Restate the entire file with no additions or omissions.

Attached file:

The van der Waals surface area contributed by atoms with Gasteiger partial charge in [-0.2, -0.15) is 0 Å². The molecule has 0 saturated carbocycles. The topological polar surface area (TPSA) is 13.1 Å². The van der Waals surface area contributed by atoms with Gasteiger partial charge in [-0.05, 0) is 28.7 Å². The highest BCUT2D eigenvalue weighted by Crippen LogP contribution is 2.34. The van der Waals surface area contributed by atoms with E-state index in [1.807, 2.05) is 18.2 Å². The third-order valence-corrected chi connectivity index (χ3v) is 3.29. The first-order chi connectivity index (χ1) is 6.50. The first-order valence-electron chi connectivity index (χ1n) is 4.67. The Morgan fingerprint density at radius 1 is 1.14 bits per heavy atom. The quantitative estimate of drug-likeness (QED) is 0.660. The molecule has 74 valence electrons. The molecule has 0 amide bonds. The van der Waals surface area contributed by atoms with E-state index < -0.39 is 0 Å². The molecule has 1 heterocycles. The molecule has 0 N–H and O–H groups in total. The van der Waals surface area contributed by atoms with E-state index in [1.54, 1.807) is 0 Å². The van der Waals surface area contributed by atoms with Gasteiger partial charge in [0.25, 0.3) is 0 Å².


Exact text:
The van der Waals surface area contributed by atoms with Gasteiger partial charge in [-0.2, -0.15) is 0 Å². The molecule has 0 saturated carbocycles. The topological polar surface area (TPSA) is 13.1 Å². The van der Waals surface area contributed by atoms with Gasteiger partial charge in [-0.05, 0) is 28.7 Å². The highest BCUT2D eigenvalue weighted by Crippen LogP contribution is 2.34. The van der Waals surface area contributed by atoms with E-state index in [1.807, 2.05) is 18.2 Å². The third-order valence-corrected chi connectivity index (χ3v) is 3.29. The first-order chi connectivity index (χ1) is 6.50. The first-order valence-electron chi connectivity index (χ1n) is 4.67. The Morgan fingerprint density at radius 1 is 1.14 bits per heavy atom. The quantitative estimate of drug-likeness (QED) is 0.660. The molecule has 74 valence electrons. The molecule has 0 amide bonds. The van der Waals surface area contributed by atoms with E-state index < -0.39 is 0 Å². The molecule has 1 heterocycles. The molecule has 0 N–H and O–H groups in total. The van der Waals surface area contributed by atoms with E-state index in [1.54, 1.807) is 0 Å². The van der Waals surface area contributed by atoms with Gasteiger partial charge in [0.25, 0.3) is 0 Å².